Secondly, you don’t just communicate by talking at people, but also by how well you listen and respond to the situation you are in. In an interview, you may be asked to give examples of a time when you have demonstrated good communication, so there could have been situations such as:
-You had to complete a task for your boss by a certain date, and you gave her regular updates on your progress, so that she knew how you were progressing.
-You had to email an important client, so you checked that you had the all clear to do so, and that what you were asking them was acceptable and phrased professionally.
-You were working on a project with numerous people, so you planned regular catch-up meetings in case something changed.
I am sure that this all sounds like really obvious stuff, but it is important to know that communication is not just about the ability to talk, but a more sophisticated understanding of your surroundings.
Thirdly, there may be times when you need to adapt how you talk about your skillset and experience, because the other person may not understand the terminology. As recruiters, we are always asking people to explain in layman’s terms what it is they are qualified to do, and to me the most helpful thing is when someone will give me an everyday example of how their skills and academic knowledge are applied, e.g:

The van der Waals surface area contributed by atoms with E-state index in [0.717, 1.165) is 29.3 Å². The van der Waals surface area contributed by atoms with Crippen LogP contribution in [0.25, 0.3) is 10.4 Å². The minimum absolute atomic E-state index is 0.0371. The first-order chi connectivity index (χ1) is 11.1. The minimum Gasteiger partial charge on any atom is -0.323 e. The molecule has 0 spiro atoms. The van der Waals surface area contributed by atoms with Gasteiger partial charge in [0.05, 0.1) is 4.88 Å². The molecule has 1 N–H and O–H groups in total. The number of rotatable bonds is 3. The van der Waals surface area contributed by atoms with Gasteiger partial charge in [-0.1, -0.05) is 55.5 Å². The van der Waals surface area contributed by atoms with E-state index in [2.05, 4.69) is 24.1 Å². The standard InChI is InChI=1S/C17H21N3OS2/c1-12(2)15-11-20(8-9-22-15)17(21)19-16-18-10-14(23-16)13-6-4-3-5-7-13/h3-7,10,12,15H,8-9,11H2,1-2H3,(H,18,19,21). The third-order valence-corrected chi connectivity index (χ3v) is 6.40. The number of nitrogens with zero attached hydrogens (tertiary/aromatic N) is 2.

“You know those flaps on the wings on the side of airplanes? Yeah, well, I run a computer programme that lets me plan what shape they should be and what material I should make them out of, so they don’t break and fall off and send the whole plane full of passengers plummeting to their doom….”
This means I can connect with it, rather than trying to sift through jargon, acronyms, or (in some cases) a run-through of the Periodic Table.
To prove to me that you have good communication skills, I do not want to hear the sentence “I HAVE GOOD COMMUNICATION SKILLS”. I want to hear about what you are good at academically, but in a way I can understand, what you are enthusiastic about, how you have worked together with people before to make something fantastic, about how you take pride in doing a good job, and get a sense of what you would be like within a team.
Your ability to communicate is not something that sits separately to everything else, it should be the driving force of how everything else fits together, how you bring what you do to life, and how you help your career to progress. While there may be some jobs that need you to do more talking than others, there are NO jobs where you will not need to be able to communicate in some way, shape or form.
So when you see a job description asking you to demonstrate that you are an effective communicator, think about how you tackle tasks you are given, and how you will collaborate with your new team, rather than saying that you are good at communicating. After all, remember the irony of reading that someone has “good attetnion to detail”…